U.S. construction spending rebounds less than expected in March
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FILE PHOTO: A home under construction stands behind a "sold" sign in a new development in York County, South Carolina, U.S., February 29, 2020. REUTERS/Lucas Jackson
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WASHINGTON (Reuters) - U.S. construction spending rebounded far less than expected in March as strength in housing was offset by continued weakness in outlays on nonresidential structures and public projects.
The Commerce Department said on Monday that construction spending gained 0.2% after falling 0.6% in February.
Economists polled by Reuters had forecast construction spending surging 1.9%. Construction spending, which accounts for about 4% of gross domestic product, increased 5.3% on a year-on-year basis in March.
The government reported last week that the economy grew at a 6.4% annualized rate last quarter. That was the second-fastest GDP growth pace since the third quarter of 2003 and followed a 4.3% rate in the fourth quarter.
Tepid construction spending likely has no impact on economists' expectations for double-digit GDP growth in the second quarter, fueled by massive fiscal stimulus and improving public health as more Americans get vaccinated against COVID-19.
Spending on private construction projects rose 0.7% in March, lifted by investment in single-family homebuilding. There is strong demand for housing but supply has lagged amid expensive building materials as well as land and labor shortages. That followed a 0.3% drop in February.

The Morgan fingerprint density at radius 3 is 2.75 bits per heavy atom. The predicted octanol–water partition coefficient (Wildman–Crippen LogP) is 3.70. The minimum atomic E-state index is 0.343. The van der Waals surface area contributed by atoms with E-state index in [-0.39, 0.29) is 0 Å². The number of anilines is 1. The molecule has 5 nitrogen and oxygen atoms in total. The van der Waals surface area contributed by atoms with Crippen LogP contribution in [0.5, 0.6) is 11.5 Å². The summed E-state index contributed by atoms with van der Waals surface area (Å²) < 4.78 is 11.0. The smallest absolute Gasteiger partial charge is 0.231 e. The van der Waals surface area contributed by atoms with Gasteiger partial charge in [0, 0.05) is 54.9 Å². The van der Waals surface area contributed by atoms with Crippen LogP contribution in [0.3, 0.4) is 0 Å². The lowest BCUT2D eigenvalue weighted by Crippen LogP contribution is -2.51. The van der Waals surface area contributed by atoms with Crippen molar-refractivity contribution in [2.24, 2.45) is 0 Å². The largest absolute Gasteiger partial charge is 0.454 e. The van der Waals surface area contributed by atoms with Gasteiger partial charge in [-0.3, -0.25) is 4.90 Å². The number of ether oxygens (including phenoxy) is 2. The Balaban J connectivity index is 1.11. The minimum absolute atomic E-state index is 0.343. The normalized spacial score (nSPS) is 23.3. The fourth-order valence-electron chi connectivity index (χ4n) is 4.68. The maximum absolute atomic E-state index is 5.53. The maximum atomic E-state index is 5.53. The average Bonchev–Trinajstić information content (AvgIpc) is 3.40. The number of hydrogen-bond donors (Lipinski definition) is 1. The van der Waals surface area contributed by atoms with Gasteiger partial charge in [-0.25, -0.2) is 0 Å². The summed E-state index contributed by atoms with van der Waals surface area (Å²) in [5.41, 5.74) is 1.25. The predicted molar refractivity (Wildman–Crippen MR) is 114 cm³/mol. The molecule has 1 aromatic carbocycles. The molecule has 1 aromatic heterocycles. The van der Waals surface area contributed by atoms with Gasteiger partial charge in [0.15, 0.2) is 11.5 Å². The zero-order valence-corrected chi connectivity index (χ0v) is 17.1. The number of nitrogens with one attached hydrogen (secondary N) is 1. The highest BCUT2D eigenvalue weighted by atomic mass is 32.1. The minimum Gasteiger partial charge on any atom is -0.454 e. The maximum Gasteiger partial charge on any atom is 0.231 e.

Spending on residential projects surged 1.7% in March after edging up 0.1% in February.
But outlays on private nonresidential construction like gas and oil well drilling fell 0.9% in March. Business investment in nonresidential structures fell in the first quarter for the sixth straight quarter as a rebound in mining exploration, shafts and wells was offset by a drop in commercial and healthcare buildings.
Spending on public construction projects dropped 1.5% in March after declining 1.6% in February. State and local government outlays decreased 1.4%, while federal government spending declined 2.1%.
(Reporting by Lucia Mutikani; Editing by Andrea Ricci)
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